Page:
Publié par Preuves & Pratiques

 

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Ultraviolets et risques inversés des cancers de la peau et de la prostate.

Résultats d'une étude regroupant 13.541 hommes atteints de cancers de la peau diagnostiqués en 1972 et suivis jusqu'en 2005 :
chez eux le risque de cancer de la prostate a été diminué de 11 % par rapport à la population générale ;
et même de 22 % juste après le diagnostic.

Chez ceux dont la tête et le cou étaient chroniquement exposés aux UV et qui avaient dépassé l'âge de 60 ans, le taux de cancer de la prostate était diminué de 14 %.


de Vries & Coll., American Journal of Epidemiology, 15 avril 2007 ; 165 (8) : 966-272.

ARTICLES


Decreased Risk of Prostate Cancer after Skin Cancer Diagnosis: A Protective Role of Ultraviolet Radiation?

Esther de Vries1, Isabelle Soerjomataram1, Saskia Houterman2, Marieke W. J. Louwman2 and Jan Willem W. Coebergh1,2
1 Department of Public Health, Erasmus Medical Center, Rotterdam, the Netherlands
2 Comprehensive Cancer Centre South, Eindhoven, the Netherlands

Correspondence to Dr. E. de Vries, Department of Public Health, Erasmus Medical Center, P.O. Box 2040, 3000 CA Rotterdam, the Netherlands (e-mail: e.devries@erasmusmc.nl).

Received for publication July 5, 2006. Accepted for publication October 5, 2006.

Ultraviolet radiation causes skin cancer but may protect against prostate cancer. The authors hypothesized that skin cancer patients had a lower prostate cancer incidence than the general population. In the southeastern part of the Netherlands, a population-based cohort of male skin cancer patients diagnosed since 1970 (2,620 squamous cell carcinomas, 9,501 basal cell carcinomas, and 1,420 cutaneous malignant melanomas) was followed up for incidence of invasive prostate cancer until January 1, 2005, within the framework of the Eindhoven Cancer Registry. The incidence rates of prostate cancer among skin cancer patients were compared with those in the reference population, resulting in standardized incidence ratios. Skin cancer patients were at decreased risk of developing prostate cancer compared with the general population (standardized incidence ratio (SIR) = 0.89, 95% confidence interval (CI): 0.78, 0.99), especially shortly after diagnosis. The risk of advanced prostate cancer was significantly decreased (SIR = 0.73, 95% CI: 0.56, 0.94), indicating a possible antiprogression effect of ultraviolet radiation. Patients with a skin cancer in the chronically ultraviolet radiation-exposed head and neck area (SIR = 0.84, 95% CI: 0.73, 0.97) and those diagnosed after the age of 60 years (SIR = 0.86, 95% CI: 0.75, 0.97) had decreased prostate cancer incidence rates. These results support the hypothesis that ultraviolet radiation protects against prostate cancer.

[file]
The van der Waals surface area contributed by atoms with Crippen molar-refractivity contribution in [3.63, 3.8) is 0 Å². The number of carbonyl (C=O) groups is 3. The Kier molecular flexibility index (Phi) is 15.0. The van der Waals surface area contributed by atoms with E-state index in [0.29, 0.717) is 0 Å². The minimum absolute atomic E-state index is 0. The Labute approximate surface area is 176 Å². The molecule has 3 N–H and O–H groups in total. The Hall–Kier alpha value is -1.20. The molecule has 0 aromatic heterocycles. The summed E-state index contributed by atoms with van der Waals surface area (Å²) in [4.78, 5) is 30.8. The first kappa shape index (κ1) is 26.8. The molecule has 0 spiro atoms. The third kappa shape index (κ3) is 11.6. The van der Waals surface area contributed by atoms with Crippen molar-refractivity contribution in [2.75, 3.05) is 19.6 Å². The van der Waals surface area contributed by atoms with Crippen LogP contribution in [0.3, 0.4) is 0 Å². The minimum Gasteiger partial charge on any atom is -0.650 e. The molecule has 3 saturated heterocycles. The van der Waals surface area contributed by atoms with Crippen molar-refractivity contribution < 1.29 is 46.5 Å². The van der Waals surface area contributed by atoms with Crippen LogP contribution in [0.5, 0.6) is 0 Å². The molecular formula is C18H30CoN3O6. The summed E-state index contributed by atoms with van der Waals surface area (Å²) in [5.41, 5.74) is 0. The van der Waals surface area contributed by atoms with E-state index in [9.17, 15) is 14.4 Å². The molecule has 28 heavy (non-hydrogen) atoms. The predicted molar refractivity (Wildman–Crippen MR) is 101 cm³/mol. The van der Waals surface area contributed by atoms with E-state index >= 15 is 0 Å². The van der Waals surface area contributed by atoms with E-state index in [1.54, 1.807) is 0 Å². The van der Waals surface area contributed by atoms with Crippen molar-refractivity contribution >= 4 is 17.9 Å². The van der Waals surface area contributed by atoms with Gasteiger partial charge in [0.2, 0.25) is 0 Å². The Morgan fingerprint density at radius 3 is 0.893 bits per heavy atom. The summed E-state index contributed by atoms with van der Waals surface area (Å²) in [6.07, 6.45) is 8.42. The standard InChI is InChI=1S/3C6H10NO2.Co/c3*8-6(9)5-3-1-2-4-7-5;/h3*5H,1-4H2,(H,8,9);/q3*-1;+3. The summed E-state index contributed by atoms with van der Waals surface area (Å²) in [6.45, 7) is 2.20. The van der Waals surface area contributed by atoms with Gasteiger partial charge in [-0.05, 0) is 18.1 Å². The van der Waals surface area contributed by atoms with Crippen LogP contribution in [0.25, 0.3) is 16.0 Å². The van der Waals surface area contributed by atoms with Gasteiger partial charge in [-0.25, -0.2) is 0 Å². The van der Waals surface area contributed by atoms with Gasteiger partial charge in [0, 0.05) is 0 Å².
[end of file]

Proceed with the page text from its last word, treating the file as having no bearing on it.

cohort studies; neoplasms; second primary; prostatic neoplasms; registries; skin neoplasms



Abbreviations: CI, confidence interval; SIR, standardized incidence ratio

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